How about a little ‘roundtable’ discussion?

New controversy at Kean points the finger at $219K conference table

Photo courtesy of Kean University A conference table that Kean University purchased for $219,024. The Record reported late Sunday night on their website that the school purchased the table for the large sum from a company in China.
Photo courtesy of Kean University
A conference table that Kean University purchased for $219,024. The Record reported late Sunday night on their website that the school purchased the table for the large sum from a company in China.

UNION COUNTY — Kean is no stranger to controversy in recent years, and yet it still came as a shock to local officials when the The Record broke the story late Sunday night at www.NorthJersey.com about a conference table, purchased by Kean University, for the large sum of $219,024.

And immediately, there were reactions from local officials taking strong issue with what they called an exorbitant cost.
Assemblyman and Union County Sheriff-elect Joe Cryan was quick to slam the university on Monday morning.

“The fact that Kean University spent $219,000 on a conference table shows how broken New Jersey’s higher education system has become,” he said via an email release. “Kean charges about $11,000 for tuition and fees for in-state students, so consider that $219,000 would equate to full scholarships for about 20 New Jersey students.”

Cryan continued to hammer the university in his release, saying that a “fancy conference table” should not be a higher priority than educating students, “but priorities are out-of-whack here.”

Cryan went on to say he has asked the attorney general to review the bid process used by the school, but was assertive of his opinion of the price tag.

“Whether or not this is legal, it’s certainly not ethical and it’s a waste of taxpayer money,” he said, saying he did not need a study to tell him so.

“I already know it’s wrong,” he said. “So do the students and families struggling to afford a higher education.”
Marsha McCarthy, the spokesperson for Kean University, defended the school against Cryan’s statements.

“Joe Cryan has not asked Kean for information about the waivers, the specifications which include electronic equipment in the purchase price, our planned use for the conference center, or our plan to offset the cost through facility rental,” McCarthy told LocalSource late Monday night.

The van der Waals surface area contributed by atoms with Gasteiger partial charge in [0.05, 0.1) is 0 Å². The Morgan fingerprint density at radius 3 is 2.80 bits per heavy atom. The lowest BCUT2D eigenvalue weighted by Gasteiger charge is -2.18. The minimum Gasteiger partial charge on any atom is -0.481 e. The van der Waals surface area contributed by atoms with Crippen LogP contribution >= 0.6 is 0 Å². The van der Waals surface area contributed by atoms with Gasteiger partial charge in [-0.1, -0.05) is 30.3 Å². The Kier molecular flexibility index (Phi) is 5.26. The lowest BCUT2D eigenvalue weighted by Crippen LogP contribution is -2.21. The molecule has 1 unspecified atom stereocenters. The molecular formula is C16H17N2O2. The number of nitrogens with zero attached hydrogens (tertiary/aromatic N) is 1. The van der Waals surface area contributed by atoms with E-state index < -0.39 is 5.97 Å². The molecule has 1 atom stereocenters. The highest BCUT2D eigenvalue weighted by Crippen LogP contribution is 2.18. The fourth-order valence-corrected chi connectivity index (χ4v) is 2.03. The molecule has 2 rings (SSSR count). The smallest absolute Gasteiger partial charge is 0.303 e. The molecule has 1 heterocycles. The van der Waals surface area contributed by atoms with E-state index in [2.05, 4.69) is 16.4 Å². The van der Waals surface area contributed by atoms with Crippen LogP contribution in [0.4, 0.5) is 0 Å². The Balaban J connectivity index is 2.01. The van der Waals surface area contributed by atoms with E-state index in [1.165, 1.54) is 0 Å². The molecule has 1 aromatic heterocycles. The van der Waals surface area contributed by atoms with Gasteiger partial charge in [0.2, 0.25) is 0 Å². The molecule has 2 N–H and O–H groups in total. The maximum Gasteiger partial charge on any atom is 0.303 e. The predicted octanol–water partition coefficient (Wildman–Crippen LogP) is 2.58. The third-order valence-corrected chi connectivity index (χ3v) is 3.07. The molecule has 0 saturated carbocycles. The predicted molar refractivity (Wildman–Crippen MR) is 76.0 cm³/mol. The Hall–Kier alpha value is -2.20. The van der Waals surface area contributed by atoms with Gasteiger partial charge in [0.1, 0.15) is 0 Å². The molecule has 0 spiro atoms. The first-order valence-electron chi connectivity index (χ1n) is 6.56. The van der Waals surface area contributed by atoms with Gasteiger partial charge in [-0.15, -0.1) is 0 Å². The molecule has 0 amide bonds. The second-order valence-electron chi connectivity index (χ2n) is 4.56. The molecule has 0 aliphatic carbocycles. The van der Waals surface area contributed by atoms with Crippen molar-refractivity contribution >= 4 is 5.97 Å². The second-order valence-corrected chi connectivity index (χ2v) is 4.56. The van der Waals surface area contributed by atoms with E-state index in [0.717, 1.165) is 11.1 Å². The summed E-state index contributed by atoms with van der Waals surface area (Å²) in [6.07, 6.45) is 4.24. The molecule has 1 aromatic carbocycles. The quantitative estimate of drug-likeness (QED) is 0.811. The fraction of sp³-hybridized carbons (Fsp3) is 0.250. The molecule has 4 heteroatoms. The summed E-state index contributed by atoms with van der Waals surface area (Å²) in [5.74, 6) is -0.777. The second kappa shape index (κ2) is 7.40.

McCarthy also explained some of the features of the very large roundtable.
“To clarify, the ‘table’ is a conferencing center. The total estimated cost of the mixed-media conferencing center is $219,024, and includes the conferencing table itself, all of the electronic components, a console to store the electronic equipment, and the lighting element — all of which are built into the table.”

According to McCarthy, the conference table was designed, built, delivered and installed by Shanghai Rongma Office Furniture in China. It is Oakwood with a cherry veneer and is a “2-tier conferencing center” with a cylinder mosaic stainless steel decoration and a “motorized turntable peripheral with glass overlay with a service life of 30 years,” according to specifications provided by McCarthy.

The table also includes an “intelligent conferencing system” with the ability to connect up to 60 units; the ability to tandem a device for remote conference calls; a meeting recording interface with multi-channel audio input and output ports; 23 gooseneck microphones; wireless microphones; Bose conference speakers; power outlet panels; video input outlets; an amplifier; an equalizer and a feedback suppressor; among other amenities. The table is 22 feet in diameter and seats 23.

Mayor Clifton People of Union was also quick to attack Kean because of the hefty cost.

“I’m looking at a picture of this table now,” the mayor said. “It’s just outlandish to me when I know a lot of people out there could use that money for education. That money could be used for grants for minorities and those who cannot afford tuition. I think money that is available should be spent on students, and that appears to not be happening.”